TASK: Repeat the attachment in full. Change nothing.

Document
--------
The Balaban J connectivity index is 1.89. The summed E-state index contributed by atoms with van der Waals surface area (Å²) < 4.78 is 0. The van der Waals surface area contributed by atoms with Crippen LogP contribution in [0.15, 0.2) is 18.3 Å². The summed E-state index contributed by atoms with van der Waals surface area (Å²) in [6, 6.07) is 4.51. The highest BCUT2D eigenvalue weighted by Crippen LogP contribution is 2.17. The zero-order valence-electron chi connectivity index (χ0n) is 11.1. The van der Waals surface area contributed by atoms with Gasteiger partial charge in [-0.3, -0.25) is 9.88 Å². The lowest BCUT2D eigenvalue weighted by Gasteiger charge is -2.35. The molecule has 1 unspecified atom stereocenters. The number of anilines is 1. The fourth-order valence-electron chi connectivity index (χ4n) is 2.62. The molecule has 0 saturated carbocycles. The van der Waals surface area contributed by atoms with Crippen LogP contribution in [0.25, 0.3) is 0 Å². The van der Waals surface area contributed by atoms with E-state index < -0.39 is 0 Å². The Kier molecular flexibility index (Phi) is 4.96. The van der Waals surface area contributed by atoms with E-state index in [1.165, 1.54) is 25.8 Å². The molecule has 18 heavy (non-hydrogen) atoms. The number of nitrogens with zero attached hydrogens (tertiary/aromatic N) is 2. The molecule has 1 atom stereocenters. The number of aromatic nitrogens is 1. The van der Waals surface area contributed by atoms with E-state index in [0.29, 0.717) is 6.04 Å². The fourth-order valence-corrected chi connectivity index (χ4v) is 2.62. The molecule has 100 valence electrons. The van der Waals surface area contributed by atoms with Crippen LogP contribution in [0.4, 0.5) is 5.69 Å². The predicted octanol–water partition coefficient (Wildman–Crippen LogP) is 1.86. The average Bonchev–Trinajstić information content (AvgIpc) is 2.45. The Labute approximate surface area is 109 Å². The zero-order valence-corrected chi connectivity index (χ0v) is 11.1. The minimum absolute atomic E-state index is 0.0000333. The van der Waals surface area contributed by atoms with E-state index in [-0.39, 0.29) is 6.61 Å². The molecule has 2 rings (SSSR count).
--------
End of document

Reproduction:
The Balaban J connectivity index is 1.89. The summed E-state index contributed by atoms with van der Waals surface area (Å²) < 4.78 is 0. The van der Waals surface area contributed by atoms with Crippen LogP contribution in [0.15, 0.2) is 18.3 Å². The summed E-state index contributed by atoms with van der Waals surface area (Å²) in [6, 6.07) is 4.51. The highest BCUT2D eigenvalue weighted by Crippen LogP contribution is 2.17. The zero-order valence-electron chi connectivity index (χ0n) is 11.1. The van der Waals surface area contributed by atoms with Gasteiger partial charge in [-0.3, -0.25) is 9.88 Å². The lowest BCUT2D eigenvalue weighted by Gasteiger charge is -2.35. The molecule has 1 unspecified atom stereocenters. The number of anilines is 1. The fourth-order valence-electron chi connectivity index (χ4n) is 2.62. The molecule has 0 saturated carbocycles. The van der Waals surface area contributed by atoms with Crippen LogP contribution in [0.25, 0.3) is 0 Å². The van der Waals surface area contributed by atoms with E-state index < -0.39 is 0 Å². The Kier molecular flexibility index (Phi) is 4.96. The van der Waals surface area contributed by atoms with E-state index in [1.165, 1.54) is 25.8 Å². The molecule has 18 heavy (non-hydrogen) atoms. The number of nitrogens with zero attached hydrogens (tertiary/aromatic N) is 2. The molecule has 1 atom stereocenters. The number of aromatic nitrogens is 1. The van der Waals surface area contributed by atoms with E-state index in [0.29, 0.717) is 6.04 Å². The fourth-order valence-corrected chi connectivity index (χ4v) is 2.62. The molecule has 100 valence electrons. The van der Waals surface area contributed by atoms with Crippen LogP contribution in [0.4, 0.5) is 5.69 Å². The predicted octanol–water partition coefficient (Wildman–Crippen LogP) is 1.86. The average Bonchev–Trinajstić information content (AvgIpc) is 2.45. The Labute approximate surface area is 109 Å². The zero-order valence-corrected chi connectivity index (χ0v) is 11.1. The minimum absolute atomic E-state index is 0.0000333. The van der Waals surface area contributed by atoms with E-state index in [-0.39, 0.29) is 6.61 Å². The molecule has 2 rings (SSSR count).